With homesteading and other self-sufficiency ideals returning, rabbits and chickens are more commonly kept for meat and eggs, respectively, as they take up much less space than, say, cows or hogs might, and require less grazing room than even a goat or two, so better suited to urban or suburban set-ups. And if aquaculture is more your thing, I remember seeing in an episode of Doomsday Preppers where one family had turned their in-ground pool into a greenhouse and small lake and bred tilapia–they apparently multiply quicker than rabbits!

On the other side of the coin, of course, are pets.

Our home is currently sans members of the 4-legged variety, though I know Todd would really like to have a dog again if (when!) his schedule permits. I’m all for it, too–I may have had to re-home my rat terrier, Abigail, several years ago when my health and travel schedule did not permit me to spend as much time with her as she deserved, but I think a home with more people than pets is a good ratio for success when I’m one of the people involved. Being able to tag-team pet parenting is vital for me.

A few months ago I even reviewed a cookbook for dogs, if you’ve ever thought of decreasing or even eliminating the kibble and processed dog foods from your canine’s diet.

Lots of our friends are cat people and, as much as I appreciate their self-sufficiency in many ways, the slight allergy I developed to them after not having one around (grew up with cats when I lived at home with Mom) prevents me from considering them as an option (even if I was willing to have a litter box in the house, which I’m really not keen on).

Fish never did much for me–maybe it was all those carnival-won goldfish that didn’t live very long that soured me on them–but I know many people take great pride in their aquariums and find them very comforting. And while the same could be said for rodents and snakes, I think I’ll pass on those, too.

Making a friend in Roatan

Making a friend in Roatan while on a cruise excursion (2009)–sure, he was more interested in eating my headband than smiling for the picture, but what can you do?!

Now, birds on the other hand, they are really amazing. Sure, they can be messy pets–throwing seeds about and all that–but I can see where the attraction lies. Coincidental to the art at hand, I’ve had a few encounters with the talking varieties and they really are something else.

My high school Latin teacher, Mrs. Walper, had a parrot named Bogey. (He was an African Grey, I think, I can’t be absolutely certain but the pictures I’ve found look like what I remember.) Anyway, Bogey was quite the prankster as my teacher also had an elderly Schnauzer named Sheba and Bogey would call Sheba’s name and confuse that poor dog like you would believe! He also liked to sing ‘Popeye the Sailor Man’ as I recall. Bogey had a large cage with lots of rungs to play on in Mrs. W’s office and also had a perch in the Florida room where we’d get to visit with him during some of our Sunday study sessions leading up to state competition. (If you hadn’t yet figured out I was more than a bit of a nerd in school, that should tip you off!) Bogey also got sent to “jail” when he was especially naughty (jail being the guest room shower stall–it was not a tough life he led).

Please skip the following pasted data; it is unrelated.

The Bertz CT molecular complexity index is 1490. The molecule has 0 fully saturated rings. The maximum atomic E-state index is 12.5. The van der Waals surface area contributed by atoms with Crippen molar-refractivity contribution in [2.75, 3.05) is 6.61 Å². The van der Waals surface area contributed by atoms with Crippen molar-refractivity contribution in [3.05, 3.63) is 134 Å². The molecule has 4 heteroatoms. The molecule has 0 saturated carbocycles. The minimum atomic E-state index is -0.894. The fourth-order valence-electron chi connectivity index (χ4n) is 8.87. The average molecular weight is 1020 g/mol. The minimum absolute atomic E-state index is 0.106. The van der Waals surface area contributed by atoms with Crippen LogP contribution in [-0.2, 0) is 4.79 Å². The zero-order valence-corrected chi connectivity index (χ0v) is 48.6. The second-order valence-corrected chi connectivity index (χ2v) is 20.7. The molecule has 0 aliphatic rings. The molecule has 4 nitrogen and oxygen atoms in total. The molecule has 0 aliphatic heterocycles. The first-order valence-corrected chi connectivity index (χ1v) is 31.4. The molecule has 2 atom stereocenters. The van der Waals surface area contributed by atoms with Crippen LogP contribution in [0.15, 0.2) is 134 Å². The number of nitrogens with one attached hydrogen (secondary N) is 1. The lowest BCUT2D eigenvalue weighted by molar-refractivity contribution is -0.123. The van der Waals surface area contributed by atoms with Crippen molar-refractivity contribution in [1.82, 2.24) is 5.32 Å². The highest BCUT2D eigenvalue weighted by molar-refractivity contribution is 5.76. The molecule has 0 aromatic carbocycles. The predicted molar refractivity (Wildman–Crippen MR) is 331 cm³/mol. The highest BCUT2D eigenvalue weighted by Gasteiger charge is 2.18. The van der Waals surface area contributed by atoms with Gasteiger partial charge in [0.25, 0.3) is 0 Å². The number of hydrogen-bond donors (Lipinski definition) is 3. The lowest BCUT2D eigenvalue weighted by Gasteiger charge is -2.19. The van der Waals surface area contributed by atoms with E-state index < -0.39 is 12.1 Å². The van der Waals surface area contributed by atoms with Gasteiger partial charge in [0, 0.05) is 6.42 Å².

Later on I learned that parrots, in general, often out-live their first owners and a reputable breeder can and often does insist upon knowing who will care for the feathered one after it’s companion’s demise! This is smart since they can live 70 to 100+ years when properly cared for. It’s tough enough, sometimes, for cats and dogs to find good homes when their human has passed away, I would imagine the care of a parrot would be a lot to take on for many!

Still, it’s an important consideration–not just for parrots. Being responsible for any creature–human or otherwise–is a big commitment! And unlike children who (for the most part) grow up and can eventually take care of themselves, our pets will always depend on us for their well-being. In fact, when I see pan-handlers on the street with dogs tethered to them, I usually feel more sorry for the animals than the people–they had even less choice in their situation than their humans, that’s for sure!

What are your feelings on pets? Are they a part of your livelihood, companions, or not part of it at all?

March Hare Digital Stamp Duo by Jennifer "Scraps" Walker

Introducing… Fishie Gallore!


If you get the Gauche Alchemy newsletter, The Dirt, then you may have already had the pleasure of meeting Ms. Fishie, but if not, why don’t y’all get acquainted.

Catch Me If You Can, mixed media canvas, Copyright 2013 Jennifer "Scraps" Walker

Catch Me If You Can canvas for Gauche Alchemy

This canvas started out as a way to use some postcard images shared by fellow Alchemist Marilyn, but then took a turn towards art therapy when I suffered a creative disappointment (no worries, I’m over it now) and was feeling a little down. I needed a fish image that was basically “giving the fin” to the others, and there was nothing else to do but draw her myself.

Closeup of Fishie Gallore by Jennifer "Scraps" Walker

“Suck it, Fishes!” She’s one sassy piece of tailfin!

I could have stopped there, but I’ve been having fun with the concept of digital stamps, so decided to go through the scanning and cleaning-up she’d require to make her usable by me and others. You can now find Ms. Fish in my etsy store, along with some other digital stamp designs just in time for Easter.


Easter Lily has a bit of an Alice in Wonderland vibe to it.

Easter Lily Digital Stamp by Jennifer "Scraps" Walker

While March Hare and Bottoms Up are much more playful (I can never resist a good pun!).

March Hare Digital Stamp Duo by Jennifer "Scraps" Walker

Bottoms Up Digital Stamp Duo by Jennifer "Scraps" Walker

If you’ve never played with digital stamps before, they’re a bit of a cross between clip art and rubber stamps. They work the same as a rubber stamp in that you can print them out, color them, and use them on cards, scrapbook layouts, tags, and for other personal, decorative items; but since they’re digital you can resize them and flip them around–things I’ve always wished you could easily do with rubber stamps. The files you’ll receive are all hi-res jpeg and png files made from my original drawings that I’ve scanned, that you can open in any word processing or photo software (like Open Office Writer, Word, Photoshop Elements, even Paint).

(Clicking any of the stamp images above should take you right to my etsy page.)

Any questions, just ask!